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X-Men: First Class took fans back to the beginning, with Charles Xavier (James McAvoy) and Erik Lansherr (Michael Fassbender) as two young men just discovering their powers and working together to stop a national threat.
Lucas Till, who plays Havok, told The Hollywood Reporter that this film brought the characters “all together in a much more relatable situation because they’re so much younger and they get to see their powers manifest, which I think a younger audience can identify with.”
The Blu-Ray and DVD release, which hits stores Friday, September 9, will give fans even more education on the Marvel franchise with behind-the-scenes featurettes, 10 digital comics, and a mutant database that covers characters from the entire X-Men franchise.
Till joined two-time Oscar winning visual effects designer John Dykstra (Star Wars, Spider-Man 2) and producer Lauren Shuler Donner, who has been a part of the entire X-Men franchise, for the presentation of the Blu-Ray special features.
At the screening, Donner shared that the idea for X-Men: First Class first came about when she was sitting at lunch on X2, and she said, “Wouldn’t it be funny if you had young X-Men?” Of course, her idea sat dormant until years later when the story finally came to life, directed by Matthew Vaughn.
For those who buy the Blu-ray, they’ll get access to 10 Marvel X-Men digital comics, including a never-before-seen X-Men: First Class backstory comic.
Additionally, the “Carebro Mutant Tracker” allows fans to learn more about their favorite characters from throughout the franchise with interactive videos. For example, watch Mystique grow up from a shy youth (played by Jennifer Lawrence in First Class) to the vengeful adult killer (Rebecca Romijn).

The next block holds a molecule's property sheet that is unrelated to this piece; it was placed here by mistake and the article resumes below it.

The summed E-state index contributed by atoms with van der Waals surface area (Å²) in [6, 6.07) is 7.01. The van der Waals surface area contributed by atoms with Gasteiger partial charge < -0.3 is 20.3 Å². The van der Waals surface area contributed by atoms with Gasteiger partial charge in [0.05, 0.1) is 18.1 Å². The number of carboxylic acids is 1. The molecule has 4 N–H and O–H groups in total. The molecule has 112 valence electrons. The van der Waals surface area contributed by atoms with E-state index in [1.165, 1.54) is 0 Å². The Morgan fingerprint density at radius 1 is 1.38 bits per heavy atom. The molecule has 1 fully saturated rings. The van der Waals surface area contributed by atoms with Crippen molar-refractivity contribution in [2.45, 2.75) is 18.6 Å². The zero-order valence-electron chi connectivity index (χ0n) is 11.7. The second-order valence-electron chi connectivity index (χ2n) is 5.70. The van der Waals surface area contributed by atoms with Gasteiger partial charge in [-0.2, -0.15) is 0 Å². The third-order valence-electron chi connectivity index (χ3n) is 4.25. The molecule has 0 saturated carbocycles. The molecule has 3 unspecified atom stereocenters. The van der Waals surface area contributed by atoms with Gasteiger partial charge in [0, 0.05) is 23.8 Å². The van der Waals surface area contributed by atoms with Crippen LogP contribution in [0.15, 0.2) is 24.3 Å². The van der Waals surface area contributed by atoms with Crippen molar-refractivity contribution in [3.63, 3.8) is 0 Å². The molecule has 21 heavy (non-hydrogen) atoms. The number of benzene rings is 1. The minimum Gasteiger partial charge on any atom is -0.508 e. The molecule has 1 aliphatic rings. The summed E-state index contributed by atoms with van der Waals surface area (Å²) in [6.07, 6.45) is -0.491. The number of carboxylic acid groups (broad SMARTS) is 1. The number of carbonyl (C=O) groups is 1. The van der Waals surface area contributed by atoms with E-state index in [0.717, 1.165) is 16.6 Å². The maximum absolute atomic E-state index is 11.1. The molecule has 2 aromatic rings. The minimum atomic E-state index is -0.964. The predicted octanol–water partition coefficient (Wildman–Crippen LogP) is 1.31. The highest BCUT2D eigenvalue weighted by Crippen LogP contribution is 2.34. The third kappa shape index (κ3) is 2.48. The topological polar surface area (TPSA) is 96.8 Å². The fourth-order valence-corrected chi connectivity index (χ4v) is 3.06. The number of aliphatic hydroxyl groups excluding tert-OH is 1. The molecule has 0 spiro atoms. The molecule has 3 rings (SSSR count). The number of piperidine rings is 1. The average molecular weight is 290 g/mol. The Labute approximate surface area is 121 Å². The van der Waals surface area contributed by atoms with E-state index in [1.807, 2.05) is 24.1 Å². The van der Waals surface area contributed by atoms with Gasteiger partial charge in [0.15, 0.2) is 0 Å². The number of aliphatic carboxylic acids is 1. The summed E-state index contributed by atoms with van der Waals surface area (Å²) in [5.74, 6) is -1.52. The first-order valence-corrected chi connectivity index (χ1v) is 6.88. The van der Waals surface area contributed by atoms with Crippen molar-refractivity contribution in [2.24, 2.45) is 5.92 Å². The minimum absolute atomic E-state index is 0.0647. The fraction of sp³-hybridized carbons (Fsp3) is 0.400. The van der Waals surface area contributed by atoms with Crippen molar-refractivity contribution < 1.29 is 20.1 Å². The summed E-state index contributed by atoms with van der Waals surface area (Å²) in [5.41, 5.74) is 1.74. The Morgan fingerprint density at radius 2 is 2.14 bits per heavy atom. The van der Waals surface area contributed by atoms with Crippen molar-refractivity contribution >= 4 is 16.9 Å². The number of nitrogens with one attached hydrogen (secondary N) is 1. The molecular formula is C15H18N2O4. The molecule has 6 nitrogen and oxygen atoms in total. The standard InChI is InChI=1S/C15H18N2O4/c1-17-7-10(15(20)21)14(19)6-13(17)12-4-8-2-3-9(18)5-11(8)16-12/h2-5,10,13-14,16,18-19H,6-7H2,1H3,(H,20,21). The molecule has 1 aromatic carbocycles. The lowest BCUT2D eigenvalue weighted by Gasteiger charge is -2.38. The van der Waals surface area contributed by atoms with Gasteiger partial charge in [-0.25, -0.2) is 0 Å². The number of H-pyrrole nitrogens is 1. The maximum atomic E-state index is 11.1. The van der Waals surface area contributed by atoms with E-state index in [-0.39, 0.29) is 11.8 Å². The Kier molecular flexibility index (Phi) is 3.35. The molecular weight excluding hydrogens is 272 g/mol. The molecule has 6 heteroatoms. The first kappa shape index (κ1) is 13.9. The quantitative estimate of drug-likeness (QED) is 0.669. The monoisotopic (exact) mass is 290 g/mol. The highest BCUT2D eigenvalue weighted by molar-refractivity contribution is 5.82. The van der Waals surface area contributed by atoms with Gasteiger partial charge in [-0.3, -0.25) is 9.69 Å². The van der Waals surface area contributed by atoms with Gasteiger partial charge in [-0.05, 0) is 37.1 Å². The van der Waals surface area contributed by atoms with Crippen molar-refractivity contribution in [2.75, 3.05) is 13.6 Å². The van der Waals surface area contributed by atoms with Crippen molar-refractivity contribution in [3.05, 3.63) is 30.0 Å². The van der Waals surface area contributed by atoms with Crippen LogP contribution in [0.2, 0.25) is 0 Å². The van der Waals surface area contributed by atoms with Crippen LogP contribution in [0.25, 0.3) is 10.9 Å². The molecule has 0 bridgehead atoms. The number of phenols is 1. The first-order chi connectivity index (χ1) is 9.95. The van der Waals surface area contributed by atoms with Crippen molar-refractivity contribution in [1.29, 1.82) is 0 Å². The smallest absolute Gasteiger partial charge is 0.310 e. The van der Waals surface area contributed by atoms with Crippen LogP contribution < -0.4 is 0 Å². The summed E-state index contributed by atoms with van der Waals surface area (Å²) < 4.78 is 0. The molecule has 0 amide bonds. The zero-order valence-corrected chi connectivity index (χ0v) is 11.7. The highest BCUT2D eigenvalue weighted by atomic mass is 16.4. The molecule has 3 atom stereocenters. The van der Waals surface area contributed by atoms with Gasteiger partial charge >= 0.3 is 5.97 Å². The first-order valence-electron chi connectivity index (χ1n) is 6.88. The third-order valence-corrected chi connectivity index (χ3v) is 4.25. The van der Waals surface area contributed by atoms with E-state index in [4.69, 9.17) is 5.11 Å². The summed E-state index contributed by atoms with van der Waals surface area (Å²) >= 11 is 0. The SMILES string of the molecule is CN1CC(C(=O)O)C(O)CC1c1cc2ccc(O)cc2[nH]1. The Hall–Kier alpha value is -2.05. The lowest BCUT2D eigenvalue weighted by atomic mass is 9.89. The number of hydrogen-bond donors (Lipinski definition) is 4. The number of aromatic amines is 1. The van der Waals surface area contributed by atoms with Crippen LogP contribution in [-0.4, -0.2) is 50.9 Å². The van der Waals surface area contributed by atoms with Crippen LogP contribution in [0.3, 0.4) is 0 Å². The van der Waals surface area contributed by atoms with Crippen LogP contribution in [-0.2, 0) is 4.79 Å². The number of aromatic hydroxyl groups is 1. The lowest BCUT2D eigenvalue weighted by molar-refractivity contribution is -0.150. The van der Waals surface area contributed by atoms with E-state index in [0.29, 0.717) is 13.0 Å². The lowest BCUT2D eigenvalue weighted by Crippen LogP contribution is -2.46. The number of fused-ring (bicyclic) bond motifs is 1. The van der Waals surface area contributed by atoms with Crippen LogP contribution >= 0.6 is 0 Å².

There are also more than two hours of special features on the Blu-Ray, including separate clips on the costuming, music and special effects.
The music featurette explains how the deep, dark theme score for Magneto came about. “The music is another character of the movie,” Till told THR. “Every time I’m watching Fassbender and his theme, it’s like I’m watching a James Bond movie.”
A special featurette on Lawrence, who plays Mystique, explained the time-consuming process for her costume. It hasn’t changed much since Rebecca Romijn played her in the 2000 film. Applying the full-body makeup is a complicated procedure involving airbrushing and lace appliqué. Lawrence, who will star in the highly anticipated Hunger Games film, seems pretty tolerant of the process, which can take up to seven hours.
“It’s like a sleepover – except I’m naked and being painted,” says Lawrence in the featurette.
The costumes for the young X-Men went back to the original blue and yellow outfits, which were omitted from the 2000 film. A featurette on the task of recreating this costume so it fit the 1960’s but didn’t look too hokey is an interesting additional featurette.
“I loved it,” Till told THR of the costuming. “It went back to the yellow and blue like the animated series. And they were still able to make it practical somehow, which I thought was impossible. It looks like some sort of spacesuit from the 1960s which is what they were trying to achieve ”
The special effects work by Dykstra is also explored in the featurette. He explains how they got Emma Frost (January Jones) to look just right in her transformation, getting her to “look like diamonds instead of plastic or glass,” explained Dykstra.
Watch one of Marvel’s featurettes available on the Blu-Ray release of X-Men: First Class:
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Warner Bros. Discovery